Now attempt the questions given below.
- Relations between the factory and the dealer are distant and usually strained as the factory tries to force cars on the dealers to smooth out production. Relations between the dealer and the customer are equally strained because dealers continuously adjust prices – make deals – to adjust demand with supply while maximizing profits. This becomes a system marked by a lack of long-term commitment on either side, which maximizes feelings of mistrust. In order to maximize their bargaining positions, everyone holds back information – the dealer about the product and the consumer about his true desires.
1.As a result, ‘deal making’ becomes rampant, without concern for customer satisfaction.
2.As a result, inefficiencies creep into the supply chain.
3.As a result, everyone treats the other as an adversary, rather than as an ally.
4.As a result, fundamental innovations are becoming scarce in the automobile industry.
5.As a result, everyone loses in the long run.
- We can usefully think of theoretical models as maps, which help us navigate unfamiliar territory. The most accurate map that it is possible to construct would be of no practical use whatsoever, for it would be an exact replica, on exactly the same scale, of the place where we were. Good maps pull out the most important features and throw away a huge amount of much less valuable information. Of course, maps can be bad as well as good – witness the attempts by medieval Europe to produce a map of the world. In the same way, a bad theory, no matter how impressive it may seem in principle, does little or nothing to help us understand a problem.
1.But good theories, just like good maps, are invaluable, even if they are simplified.
2.But good theories, just like good maps, will never represent unfamiliar concepts in detail.
3.But good theories, just like good maps, need to balance detail and feasibility of representation.
4.But good theories, just like good maps, are accurate only at a certain level of abstraction.
5.But good theories, just like good maps, are useful in the hands of a user who knows their limitations.
- Age has a curvilinear relationship with the exploitation of opportunity. Initially, age will increase the likelihood that a person will exploit an entrepreneurial opportunity because people gather much of the knowledge necessary to exploit opportunities over the course of their lives, and because age provides credibility in transmitting that information to others. However, as people become older, their willingness to bear risks declines, their opportunity costs rise, and they become less receptive to new information.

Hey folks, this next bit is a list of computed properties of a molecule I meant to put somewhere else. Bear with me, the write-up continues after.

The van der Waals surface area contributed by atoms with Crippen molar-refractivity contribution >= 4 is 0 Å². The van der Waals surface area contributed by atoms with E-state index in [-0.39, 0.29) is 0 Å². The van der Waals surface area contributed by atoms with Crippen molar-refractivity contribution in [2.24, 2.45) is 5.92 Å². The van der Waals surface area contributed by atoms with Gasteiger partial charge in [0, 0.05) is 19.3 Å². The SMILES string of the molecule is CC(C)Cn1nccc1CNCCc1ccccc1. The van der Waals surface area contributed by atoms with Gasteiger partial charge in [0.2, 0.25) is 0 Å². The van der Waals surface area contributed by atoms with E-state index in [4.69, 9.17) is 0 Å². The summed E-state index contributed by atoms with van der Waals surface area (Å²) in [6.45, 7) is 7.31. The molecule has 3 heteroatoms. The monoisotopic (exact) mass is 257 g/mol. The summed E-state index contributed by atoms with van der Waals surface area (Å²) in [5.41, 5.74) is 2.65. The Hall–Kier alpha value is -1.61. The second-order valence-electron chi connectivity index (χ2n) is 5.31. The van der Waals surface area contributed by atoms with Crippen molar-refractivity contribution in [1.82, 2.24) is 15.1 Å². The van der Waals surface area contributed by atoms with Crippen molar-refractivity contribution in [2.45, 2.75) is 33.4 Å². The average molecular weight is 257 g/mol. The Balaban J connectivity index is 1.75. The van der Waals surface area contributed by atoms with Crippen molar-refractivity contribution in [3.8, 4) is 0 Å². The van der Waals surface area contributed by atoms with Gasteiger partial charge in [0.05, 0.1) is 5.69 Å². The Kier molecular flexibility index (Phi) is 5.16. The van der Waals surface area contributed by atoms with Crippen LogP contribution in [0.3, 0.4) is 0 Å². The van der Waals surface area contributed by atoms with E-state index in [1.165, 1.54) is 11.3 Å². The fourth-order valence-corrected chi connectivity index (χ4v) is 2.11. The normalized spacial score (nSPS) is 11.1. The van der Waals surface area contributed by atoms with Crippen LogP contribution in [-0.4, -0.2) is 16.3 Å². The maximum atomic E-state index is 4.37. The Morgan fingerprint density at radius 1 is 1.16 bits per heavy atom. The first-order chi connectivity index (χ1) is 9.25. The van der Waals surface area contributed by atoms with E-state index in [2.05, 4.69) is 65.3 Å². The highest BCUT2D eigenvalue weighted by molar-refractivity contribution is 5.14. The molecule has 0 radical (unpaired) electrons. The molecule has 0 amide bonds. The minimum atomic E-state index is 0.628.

1.As a result, people transmit more information rather than experiment with new ideas as they reach an advanced age.
2.As a result, people are reluctant to experiment with new ideas as they reach an advanced age.
3.As a result, only people with lower opportunity costs exploit opportunity when they reach an advanced age.
4.As a result, people become reluctant to exploit entrepreneurial opportunities when they reach an advanced age.
5.As a result, people depend on credibility rather than on novelty as they reach an advanced age.
- The audiences for crosswords and sudoku, understandably, overlap greatly, but there are differences, too. A crossword attracts a more literary person, while sudoku appeals to a keenly logical mind. Some crossword enthusiasts turn up their noses at sudoku because they feel it lacks depth. A good crossword requires vocabulary, knowledge, mental flexibility and sometimes even a sense of humor to complete. It touches numerous areas of life and provides an “Aha!” or two along the way
1.Sudoku, on the other hand, is just a logical exercise, each one similar to the last.
2.Sudoku, incidentally, is growing faster in popularity than crosswords, even among the literati.
3.Sudoku, on the other hand, can be attempted and enjoyed even by children.
4.Sudoku, however, is not exciting in any sense of the term.
5.Sudoku, however, helps in enhancing the general aptitude.
- Many people suggest _______________and still other would like to convince people not to buy pirated cassettes.
1.to bring down audio cassette prices to reduce the incidence of music piracy, others advocate strong legal action against the offenders
2.bringing down audio cassette prices to reduce the incidents of music piracy, others are advocating strong legal action against offenders,
3.bringing down audio cassette prices to reduce the incidents of music piracy, others advocate strong legal action against offenders,
4.audio cassette prices to be brought down to reduce incidents of music piracy, others advocate that strong legal action must be taken against offenders,
5.that pricing of audio cassette should be brought down to help in reduction of incidents of music piracy, others being advocating strong legal action against offenders,
Note : The level of questions in SBI Mains will be nowhere close to what you people experienced in Pre. You might have find the article hard but be prepared for such questions. I have tried to explain all the answers in detail but still if any query remains, put it in the ‘comments section’ and it will be resolved. Don’t lose heart if you got most of the questions wrong, we will be posting a lot of questions on Sentence Completion. Practice makes a man perfect – even a woman :p)